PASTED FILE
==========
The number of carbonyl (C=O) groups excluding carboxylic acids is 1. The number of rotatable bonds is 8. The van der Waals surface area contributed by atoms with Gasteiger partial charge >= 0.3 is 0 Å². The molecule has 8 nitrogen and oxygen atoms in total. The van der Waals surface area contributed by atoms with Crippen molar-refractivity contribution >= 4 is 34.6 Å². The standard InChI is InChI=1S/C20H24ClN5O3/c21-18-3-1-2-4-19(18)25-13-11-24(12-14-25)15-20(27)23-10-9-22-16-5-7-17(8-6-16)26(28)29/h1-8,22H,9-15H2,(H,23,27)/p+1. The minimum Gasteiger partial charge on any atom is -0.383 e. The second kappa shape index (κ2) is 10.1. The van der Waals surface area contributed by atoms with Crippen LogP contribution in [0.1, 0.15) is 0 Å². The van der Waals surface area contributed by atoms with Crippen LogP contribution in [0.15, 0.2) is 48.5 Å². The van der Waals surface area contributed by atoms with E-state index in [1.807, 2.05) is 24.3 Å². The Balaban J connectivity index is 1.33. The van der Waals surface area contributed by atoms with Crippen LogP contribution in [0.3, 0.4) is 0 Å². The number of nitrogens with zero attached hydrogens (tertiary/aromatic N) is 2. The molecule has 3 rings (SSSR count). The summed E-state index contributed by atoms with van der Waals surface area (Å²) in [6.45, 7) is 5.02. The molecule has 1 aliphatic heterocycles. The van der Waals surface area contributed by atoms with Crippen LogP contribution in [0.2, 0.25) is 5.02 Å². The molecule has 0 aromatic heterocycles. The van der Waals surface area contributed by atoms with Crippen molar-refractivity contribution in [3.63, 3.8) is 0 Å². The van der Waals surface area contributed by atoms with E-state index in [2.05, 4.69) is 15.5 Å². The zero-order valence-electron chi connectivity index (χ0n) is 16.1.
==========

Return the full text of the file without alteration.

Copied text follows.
The number of carbonyl (C=O) groups excluding carboxylic acids is 1. The number of rotatable bonds is 8. The van der Waals surface area contributed by atoms with Gasteiger partial charge >= 0.3 is 0 Å². The molecule has 8 nitrogen and oxygen atoms in total. The van der Waals surface area contributed by atoms with Crippen molar-refractivity contribution >= 4 is 34.6 Å². The standard InChI is InChI=1S/C20H24ClN5O3/c21-18-3-1-2-4-19(18)25-13-11-24(12-14-25)15-20(27)23-10-9-22-16-5-7-17(8-6-16)26(28)29/h1-8,22H,9-15H2,(H,23,27)/p+1. The minimum Gasteiger partial charge on any atom is -0.383 e. The second kappa shape index (κ2) is 10.1. The van der Waals surface area contributed by atoms with Crippen LogP contribution in [0.1, 0.15) is 0 Å². The van der Waals surface area contributed by atoms with Crippen LogP contribution in [0.15, 0.2) is 48.5 Å². The van der Waals surface area contributed by atoms with E-state index in [1.807, 2.05) is 24.3 Å². The Balaban J connectivity index is 1.33. The van der Waals surface area contributed by atoms with Crippen LogP contribution in [0.3, 0.4) is 0 Å². The number of nitrogens with zero attached hydrogens (tertiary/aromatic N) is 2. The molecule has 3 rings (SSSR count). The summed E-state index contributed by atoms with van der Waals surface area (Å²) in [6.45, 7) is 5.02. The molecule has 1 aliphatic heterocycles. The van der Waals surface area contributed by atoms with Crippen LogP contribution in [0.2, 0.25) is 5.02 Å². The molecule has 0 aromatic heterocycles. The van der Waals surface area contributed by atoms with Crippen molar-refractivity contribution in [3.63, 3.8) is 0 Å². The van der Waals surface area contributed by atoms with E-state index in [2.05, 4.69) is 15.5 Å². The zero-order valence-electron chi connectivity index (χ0n) is 16.1.